Saturday, April 9, 2011

Media set in Cambridge

Dear readers,
I'd like to make up for lost time from March and post every Saturday in April, but too much Puritan theology at once will tire both you and me out. The following is a sampling of media set in Cambridge. It isn't intended to be an exhaustive list by any stretch of the imagination; it's just for fun. (If you're looking for a good Cambridge filmography, another blogger can provide you with that).

Parts of the music video for the lively Born with a Broken Heart by The David Wax Museum take place in Harvard Square, and parts take place on the Red Line. (I don't know about you, but I recognized the Red Line by the upholstery on the seats and the color of the car's floor before the exterior shot of the train...)

This Good Asian Drivers' humor video, a tale of internet dating to the tune of Colbie Calliat's song "Bubbly," is set in Cambridge. One of the characters is seen in a local public park, and when the two finally set up a blind date, they choose East Meets West, a bookstore on Mass Av near Central Square. (For those of you who are unfamiliar with the duo, the guy is fully aware he's not the best singer in the world -- he's actually a slam poet, and the woman has her own act as a singer/songwriter. They're both excellent).

You've probably all formed your own opinion of the 2010 movie The Social Network by now... and yes, much of it is set at Harvard, which means lots of shots of Cambridge. Many scenes take place in front of recognizable Harvard buildings, such as the Harvard Lampoon building.

In my opinion, if you're looking for a movie about larger-than-life college antics and ridiculous sums of money that's based on a true story and set partly in Cambridge, The Social Network isn't the best that Hollywood has to offer. The 2008 film 21 is based on the story of an MIT-based team of blackjack card counters, and of course, it has shots of the other famous campus in town.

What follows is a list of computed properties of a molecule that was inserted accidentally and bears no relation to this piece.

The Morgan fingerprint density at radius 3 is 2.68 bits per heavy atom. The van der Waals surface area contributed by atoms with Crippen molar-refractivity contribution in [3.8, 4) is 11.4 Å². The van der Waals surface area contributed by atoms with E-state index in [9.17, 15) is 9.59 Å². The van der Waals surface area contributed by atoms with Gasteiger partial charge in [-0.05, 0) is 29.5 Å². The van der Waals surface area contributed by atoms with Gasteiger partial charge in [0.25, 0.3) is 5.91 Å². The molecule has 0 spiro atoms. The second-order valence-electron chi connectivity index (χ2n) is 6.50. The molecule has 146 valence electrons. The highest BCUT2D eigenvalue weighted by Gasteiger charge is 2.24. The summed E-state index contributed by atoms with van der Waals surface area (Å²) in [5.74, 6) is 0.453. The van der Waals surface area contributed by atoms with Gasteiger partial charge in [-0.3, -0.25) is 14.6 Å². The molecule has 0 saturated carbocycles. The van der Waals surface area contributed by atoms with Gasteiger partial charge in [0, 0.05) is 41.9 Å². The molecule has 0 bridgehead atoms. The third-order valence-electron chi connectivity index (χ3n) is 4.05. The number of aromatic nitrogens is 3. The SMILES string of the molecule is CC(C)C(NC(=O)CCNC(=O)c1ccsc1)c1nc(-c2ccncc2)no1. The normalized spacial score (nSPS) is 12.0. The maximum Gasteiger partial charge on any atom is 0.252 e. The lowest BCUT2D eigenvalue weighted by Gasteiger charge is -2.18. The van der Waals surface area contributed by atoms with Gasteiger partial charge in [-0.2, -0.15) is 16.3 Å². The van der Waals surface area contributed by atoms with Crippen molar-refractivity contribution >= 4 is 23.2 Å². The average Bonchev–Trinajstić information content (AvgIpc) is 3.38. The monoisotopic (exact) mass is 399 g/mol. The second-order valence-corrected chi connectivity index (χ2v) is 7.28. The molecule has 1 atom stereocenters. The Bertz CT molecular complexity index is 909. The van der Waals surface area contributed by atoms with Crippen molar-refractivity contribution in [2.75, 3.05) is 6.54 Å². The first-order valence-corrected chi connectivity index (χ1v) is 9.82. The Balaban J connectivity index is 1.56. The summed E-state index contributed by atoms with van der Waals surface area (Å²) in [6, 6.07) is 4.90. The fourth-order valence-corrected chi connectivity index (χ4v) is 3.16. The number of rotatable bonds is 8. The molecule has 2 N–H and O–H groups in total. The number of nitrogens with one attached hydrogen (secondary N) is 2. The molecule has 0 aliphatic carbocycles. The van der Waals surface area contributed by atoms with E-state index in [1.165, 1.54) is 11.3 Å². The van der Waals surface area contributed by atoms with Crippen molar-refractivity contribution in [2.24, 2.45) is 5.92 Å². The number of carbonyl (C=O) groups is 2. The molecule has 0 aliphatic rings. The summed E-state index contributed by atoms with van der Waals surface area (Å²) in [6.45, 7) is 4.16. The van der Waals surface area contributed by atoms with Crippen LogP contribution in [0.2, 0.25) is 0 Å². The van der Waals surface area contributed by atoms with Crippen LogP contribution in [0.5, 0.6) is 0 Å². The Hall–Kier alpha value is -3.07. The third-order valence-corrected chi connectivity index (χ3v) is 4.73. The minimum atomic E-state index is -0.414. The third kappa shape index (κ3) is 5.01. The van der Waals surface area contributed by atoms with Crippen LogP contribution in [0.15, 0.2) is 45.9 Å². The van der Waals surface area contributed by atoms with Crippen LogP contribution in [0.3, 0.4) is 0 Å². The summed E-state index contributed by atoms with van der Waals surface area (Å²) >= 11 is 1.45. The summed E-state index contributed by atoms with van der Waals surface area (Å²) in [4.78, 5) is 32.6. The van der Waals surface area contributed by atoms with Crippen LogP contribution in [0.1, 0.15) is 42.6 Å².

Of course, Cambridge has also been home to an impressive number of influential poets, including e.e. cummings. Cummings was born in Cambridge and received both a B.A. and an M.A. from Harvard. His childhood home, at 104 Irving Street, still stands, but it is privately owned. Here's an e.e. cummings poem from 1922, painting a beautiful portrait of "unbeautiful" people.

the Cambridge ladies who live in furnished souls
by e. e. cummings
the Cambridge ladies who live in furnished souls
are unbeautiful and have comfortable minds
(also, with the church's protestant blessings
daughters,unscented shapeless spirited)
they believe in Christ and Longfellow, both dead,
are invariably interested in so many things—
at the present writing one still finds
delighted fingers knitting for the is it Poles?
perhaps. While permanent faces coyly bandy
scandal of Mrs. N and Professor D
.... the Cambridge ladies do not care, above
Cambridge if sometimes in its box of
sky lavender and cornerless, the
moon rattles like a fragment of angry candy

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